Judge to Xcel: Turn over Documents to the EPA

A federal judge ordered Xcel to turn over documents related to capital projects at two of its power plants within 30 days.

U.S. District Court Judge Paul A. Magnuson on Monday issued a judgment ordering Xcel Energy, Inc., to hand over documents outlining plans for two of its power plants in Minnesota.

The Environmental Protection Agency (EPA) filed a lawsuit in June alleging that the Minneapolis-based utility had refused to provide information regarding planned construction at two plants operated by one of Xcel's subsidiaries, Northern States Power Minnesota.

Monday's order requires Xcel to turn over all documents related to capital projects at the Black Dog plant in Burnsville and the Sherburne County power plant in Becker within 30 days. The order also denied a request by Xcel to dismiss the suit by the EPA.

Due to their size and the amount of pollutants they emit, the two plants are considered “major emitting facilities” under the Clean Air Act. The EPA has issued 10 requests for information to Xcel based on its authority granted by the Clean Air Act, and the power utility “responded adequately” to eight of them, according to court documents.

The two remaining requests sought a description of “planned additional generation capacity installations” within the next 10 years and documents outlining future capital projects at the plants during the next five years.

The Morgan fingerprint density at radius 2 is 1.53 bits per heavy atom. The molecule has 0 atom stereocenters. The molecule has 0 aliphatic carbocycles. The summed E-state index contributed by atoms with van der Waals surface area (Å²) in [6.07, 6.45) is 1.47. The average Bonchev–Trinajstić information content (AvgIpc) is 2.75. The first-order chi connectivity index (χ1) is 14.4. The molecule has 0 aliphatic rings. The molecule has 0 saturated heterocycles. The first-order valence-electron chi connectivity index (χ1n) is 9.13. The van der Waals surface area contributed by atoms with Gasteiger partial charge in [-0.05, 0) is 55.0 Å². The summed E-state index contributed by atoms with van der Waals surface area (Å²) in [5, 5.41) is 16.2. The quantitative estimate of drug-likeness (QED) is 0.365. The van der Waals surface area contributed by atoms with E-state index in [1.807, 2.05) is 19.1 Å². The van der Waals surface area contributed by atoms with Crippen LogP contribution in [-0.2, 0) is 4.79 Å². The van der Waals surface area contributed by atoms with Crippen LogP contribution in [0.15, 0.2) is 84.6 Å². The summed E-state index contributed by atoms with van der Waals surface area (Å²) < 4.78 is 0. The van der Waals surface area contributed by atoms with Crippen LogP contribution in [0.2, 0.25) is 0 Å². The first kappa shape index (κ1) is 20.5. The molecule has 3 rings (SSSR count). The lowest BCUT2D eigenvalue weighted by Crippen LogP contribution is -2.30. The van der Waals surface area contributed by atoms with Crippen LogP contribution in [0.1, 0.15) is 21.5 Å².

Xcel contends that the requests for such information are outside the scope of the EPA's authority. In a statement issued by Xcel following the filing of the EPA's complaint, the company said that it has an “unwavering commitment to environmental excellence and full compliance with the requirements of the Clean Air Act,” but it said that this dispute does not involve environmental claims-it's about “the scope of the EPA's authority to seek information about potential future projects that may or may not be undertaken.”

Following Xcel's refusal to comply with the EPA's requests, the agency narrowed its request to only information regarding projects planned for the next two years, with periodic updates during the following three years.

In his order, Judge Magnuson described the EPA's modified requests as “reasonable” and “well within the bounds” of the agency's authority, although the request for five years worth of information is “a different matter altogether,” because it is outside of the agency's power to take part in influencing Xcel's planning process.

“We are pleased that the court limited EPA's authority to request future project information to two years,” Xcel said in an e-mailed statement on Tuesday. “If the EPA had started with this position to begin with, we wouldn't have needed to litigate this matter.”

Last week, Xcel's Black Dog facility in Burnsville temporarily closed after an explosion resulted in a small fire.

Xcel is Minnesota's 10th-largest public company based on its 2008 revenue, which totaled $11.2 billion. The company reported $9.6 billion in 2009 revenue.